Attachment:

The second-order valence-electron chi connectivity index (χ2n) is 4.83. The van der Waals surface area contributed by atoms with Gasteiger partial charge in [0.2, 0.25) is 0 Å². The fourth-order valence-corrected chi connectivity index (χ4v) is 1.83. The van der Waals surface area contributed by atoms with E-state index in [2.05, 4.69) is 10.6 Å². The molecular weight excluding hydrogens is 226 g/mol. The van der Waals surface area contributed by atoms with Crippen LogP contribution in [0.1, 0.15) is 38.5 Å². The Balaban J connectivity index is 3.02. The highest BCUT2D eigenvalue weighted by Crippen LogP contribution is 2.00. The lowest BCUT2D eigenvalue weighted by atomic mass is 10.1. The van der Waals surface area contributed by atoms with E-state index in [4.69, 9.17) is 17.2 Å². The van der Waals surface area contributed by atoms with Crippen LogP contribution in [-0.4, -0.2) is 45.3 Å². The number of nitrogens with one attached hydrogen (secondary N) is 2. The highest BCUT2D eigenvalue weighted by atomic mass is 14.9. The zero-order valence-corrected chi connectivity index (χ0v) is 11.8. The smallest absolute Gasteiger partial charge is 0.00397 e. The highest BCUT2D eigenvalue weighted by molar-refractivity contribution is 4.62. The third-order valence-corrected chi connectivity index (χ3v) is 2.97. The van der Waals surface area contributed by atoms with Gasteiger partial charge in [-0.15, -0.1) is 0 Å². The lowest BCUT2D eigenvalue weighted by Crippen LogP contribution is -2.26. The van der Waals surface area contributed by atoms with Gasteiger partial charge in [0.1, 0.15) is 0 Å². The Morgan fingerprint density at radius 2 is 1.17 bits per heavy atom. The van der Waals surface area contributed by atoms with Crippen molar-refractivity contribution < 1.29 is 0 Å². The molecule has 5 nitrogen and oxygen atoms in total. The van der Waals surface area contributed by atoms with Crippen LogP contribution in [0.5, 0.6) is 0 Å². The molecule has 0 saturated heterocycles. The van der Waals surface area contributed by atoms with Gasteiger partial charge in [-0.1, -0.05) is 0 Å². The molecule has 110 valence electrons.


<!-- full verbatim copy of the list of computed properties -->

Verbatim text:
The second-order valence-electron chi connectivity index (χ2n) is 4.83. The van der Waals surface area contributed by atoms with Gasteiger partial charge in [0.2, 0.25) is 0 Å². The fourth-order valence-corrected chi connectivity index (χ4v) is 1.83. The van der Waals surface area contributed by atoms with E-state index in [2.05, 4.69) is 10.6 Å². The molecular weight excluding hydrogens is 226 g/mol. The van der Waals surface area contributed by atoms with Crippen LogP contribution in [0.1, 0.15) is 38.5 Å². The Balaban J connectivity index is 3.02. The highest BCUT2D eigenvalue weighted by Crippen LogP contribution is 2.00. The lowest BCUT2D eigenvalue weighted by atomic mass is 10.1. The van der Waals surface area contributed by atoms with E-state index in [4.69, 9.17) is 17.2 Å². The van der Waals surface area contributed by atoms with Crippen LogP contribution in [-0.4, -0.2) is 45.3 Å². The number of nitrogens with one attached hydrogen (secondary N) is 2. The highest BCUT2D eigenvalue weighted by atomic mass is 14.9. The zero-order valence-corrected chi connectivity index (χ0v) is 11.8. The smallest absolute Gasteiger partial charge is 0.00397 e. The highest BCUT2D eigenvalue weighted by molar-refractivity contribution is 4.62. The third-order valence-corrected chi connectivity index (χ3v) is 2.97. The van der Waals surface area contributed by atoms with Gasteiger partial charge in [-0.15, -0.1) is 0 Å². The lowest BCUT2D eigenvalue weighted by Crippen LogP contribution is -2.26. The van der Waals surface area contributed by atoms with Gasteiger partial charge in [0.1, 0.15) is 0 Å². The Morgan fingerprint density at radius 2 is 1.17 bits per heavy atom. The van der Waals surface area contributed by atoms with Crippen molar-refractivity contribution < 1.29 is 0 Å². The molecule has 5 nitrogen and oxygen atoms in total. The van der Waals surface area contributed by atoms with Crippen LogP contribution in [0.5, 0.6) is 0 Å². The molecule has 0 saturated heterocycles. The van der Waals surface area contributed by atoms with Gasteiger partial charge in [-0.1, -0.05) is 0 Å². The molecule has 110 valence electrons.